We don’t waste our time with people who don’t want what we have to offer. But if they do, one form of martyrdom is to give a listening ear or an understanding smile to all comers: the borderline-personality alcoholic who’s trying to get sober; the co-worker with a broken heart that refuses to mend; the followers of Christ and resolute non-believers and everyone in between whose sensibility doesn’t remotely jibe with ours.

We’re called to speak to people to whom we often don’t feel like speaking; to refrain from surrounding ourselves with people “just like us,” whose thoughts, ideas, and actions we can more or less manage and control; to share not just with the poor, but with the rich, the mediocre, the irritating, the Republicans, the Democrats, because we never know who the poor are. We never know whose heart is hemorrhaging. We never know who needs a consoling word, a smile, a helping hand.

Thérèse is exactly right: such a life can only be lived on “naked trust, with the absolute minimum of feed-back.” There’s no cheering squad when we go beyond our comfort zone to welcome the stranger because as servants of Christ we’re only doing our job: we don’t get extra credit. No-one hits “like” when we refrain from rolling our eyes, sighing, or making the catty comment, because no-one knows. No-one writes us up in the paper when we silently ask God for help in forgiving the person who has hurt us, or wishing well the person of whom we’re jealous. Yet those are exactly the small, invisible actions that built up the Body of Christ: in us, in the Church.

Most of all, we are not recognized for our daily discipline of prayer, praise, purification of heart, and examination of conscience: all, in other words, that makes us truly Catholic. All that makes us able, ideally, to meet man, woman, or child, old or young, rich or poor, and to say: Tell me your story. In a speech to the Business Community, Jean Vanier, founder of the L’Arche community, has observed: “So we need places, laboratories, the creation of places which could be each one of our homes, where we invite people who are different, and we listen to each other, people of different class groups. Tell me your story. Where is your pain.”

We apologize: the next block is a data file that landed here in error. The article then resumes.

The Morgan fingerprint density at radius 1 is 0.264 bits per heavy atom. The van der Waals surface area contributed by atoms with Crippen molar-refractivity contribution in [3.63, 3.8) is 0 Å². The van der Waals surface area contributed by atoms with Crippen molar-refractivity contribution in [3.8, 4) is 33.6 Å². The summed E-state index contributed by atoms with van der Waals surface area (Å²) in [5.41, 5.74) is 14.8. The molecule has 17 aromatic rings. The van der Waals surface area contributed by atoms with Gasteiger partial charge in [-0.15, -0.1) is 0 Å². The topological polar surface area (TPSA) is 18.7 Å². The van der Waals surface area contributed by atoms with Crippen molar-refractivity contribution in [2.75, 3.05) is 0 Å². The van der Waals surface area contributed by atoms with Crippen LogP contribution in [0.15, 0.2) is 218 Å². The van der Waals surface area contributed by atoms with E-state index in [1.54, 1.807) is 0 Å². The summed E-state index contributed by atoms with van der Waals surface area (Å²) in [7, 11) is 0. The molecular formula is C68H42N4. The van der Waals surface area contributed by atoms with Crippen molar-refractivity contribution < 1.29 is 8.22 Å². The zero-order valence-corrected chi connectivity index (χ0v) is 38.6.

To be open enough to receive another’s pain takes a lifetime of inner work. To be present enough to sit quietly and truly listen while another tells his or her story requires first allowing ourselves to “hear” our own story, to face our own brokenness, to forgive ourselves and each other. To consent to not know the answers and to abandon ourselves, instead, to the God of poverty and mystery is to know, like Christ, that our kingdom is not of this world.

Easier said than done—but that seems to be the road. To stumble forward “acting as if.” To sing what we will to believe.



Every so often I get to go visit with my friend Judy, who’s a landscape designer, and whose garden(s) have been a source of continuing surprise, delight and solace for most of my time in L.A.

Sunday afternoon I arrived in Beachwood Canyon to find a tray laid out, on a table in Judy’s front yard, of cheese, quince paste, fig paste, Marcona almonds, green olives, and pink limonata. She’D culled a sheaf of clippings for me of things to do in NYC (where I’ll be next weekend, holy God we praise Thy name, help me pack). We made a date for August 16th for bluegrass music at Huntington Gardens, and another for Rancho Los Alamitos October 19th to hear one of my heroes, food writer Jonathan Gold (and someone else) speak on “Urban Nature Isn’t What You Think.”